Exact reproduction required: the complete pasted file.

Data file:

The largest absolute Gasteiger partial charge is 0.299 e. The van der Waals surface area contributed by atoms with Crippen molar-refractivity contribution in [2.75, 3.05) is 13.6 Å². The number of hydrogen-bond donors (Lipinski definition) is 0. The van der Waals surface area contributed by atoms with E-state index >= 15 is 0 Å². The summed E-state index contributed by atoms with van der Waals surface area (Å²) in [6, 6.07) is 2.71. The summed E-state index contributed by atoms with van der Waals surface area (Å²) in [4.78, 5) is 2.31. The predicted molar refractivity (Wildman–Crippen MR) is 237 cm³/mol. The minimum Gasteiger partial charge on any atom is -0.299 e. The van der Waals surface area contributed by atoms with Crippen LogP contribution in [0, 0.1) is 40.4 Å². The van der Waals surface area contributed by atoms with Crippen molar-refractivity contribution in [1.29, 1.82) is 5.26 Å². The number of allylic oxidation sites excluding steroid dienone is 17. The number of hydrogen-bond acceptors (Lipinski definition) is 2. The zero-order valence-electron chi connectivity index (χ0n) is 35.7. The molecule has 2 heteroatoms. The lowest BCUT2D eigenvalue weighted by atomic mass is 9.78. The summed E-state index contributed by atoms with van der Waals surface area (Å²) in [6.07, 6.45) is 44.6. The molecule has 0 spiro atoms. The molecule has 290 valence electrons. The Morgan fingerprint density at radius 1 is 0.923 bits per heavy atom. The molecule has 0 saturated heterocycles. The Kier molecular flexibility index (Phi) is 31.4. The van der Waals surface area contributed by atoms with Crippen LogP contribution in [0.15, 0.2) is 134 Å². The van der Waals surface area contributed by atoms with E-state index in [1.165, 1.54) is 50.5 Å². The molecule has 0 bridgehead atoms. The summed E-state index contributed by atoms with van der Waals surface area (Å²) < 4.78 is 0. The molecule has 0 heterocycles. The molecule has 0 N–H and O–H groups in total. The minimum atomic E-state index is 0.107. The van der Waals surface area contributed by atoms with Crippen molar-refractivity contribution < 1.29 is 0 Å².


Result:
The largest absolute Gasteiger partial charge is 0.299 e. The van der Waals surface area contributed by atoms with Crippen molar-refractivity contribution in [2.75, 3.05) is 13.6 Å². The number of hydrogen-bond donors (Lipinski definition) is 0. The van der Waals surface area contributed by atoms with E-state index >= 15 is 0 Å². The summed E-state index contributed by atoms with van der Waals surface area (Å²) in [6, 6.07) is 2.71. The summed E-state index contributed by atoms with van der Waals surface area (Å²) in [4.78, 5) is 2.31. The predicted molar refractivity (Wildman–Crippen MR) is 237 cm³/mol. The minimum Gasteiger partial charge on any atom is -0.299 e. The van der Waals surface area contributed by atoms with Crippen LogP contribution in [0, 0.1) is 40.4 Å². The van der Waals surface area contributed by atoms with Crippen molar-refractivity contribution in [1.29, 1.82) is 5.26 Å². The number of allylic oxidation sites excluding steroid dienone is 17. The number of hydrogen-bond acceptors (Lipinski definition) is 2. The zero-order valence-electron chi connectivity index (χ0n) is 35.7. The molecule has 2 heteroatoms. The lowest BCUT2D eigenvalue weighted by atomic mass is 9.78. The summed E-state index contributed by atoms with van der Waals surface area (Å²) in [6.07, 6.45) is 44.6. The molecule has 0 spiro atoms. The molecule has 290 valence electrons. The Morgan fingerprint density at radius 1 is 0.923 bits per heavy atom. The molecule has 0 saturated heterocycles. The Kier molecular flexibility index (Phi) is 31.4. The van der Waals surface area contributed by atoms with Crippen LogP contribution in [0.15, 0.2) is 134 Å². The van der Waals surface area contributed by atoms with E-state index in [1.165, 1.54) is 50.5 Å². The molecule has 0 bridgehead atoms. The summed E-state index contributed by atoms with van der Waals surface area (Å²) < 4.78 is 0. The molecule has 0 heterocycles. The molecule has 0 N–H and O–H groups in total. The minimum atomic E-state index is 0.107. The van der Waals surface area contributed by atoms with Crippen molar-refractivity contribution < 1.29 is 0 Å².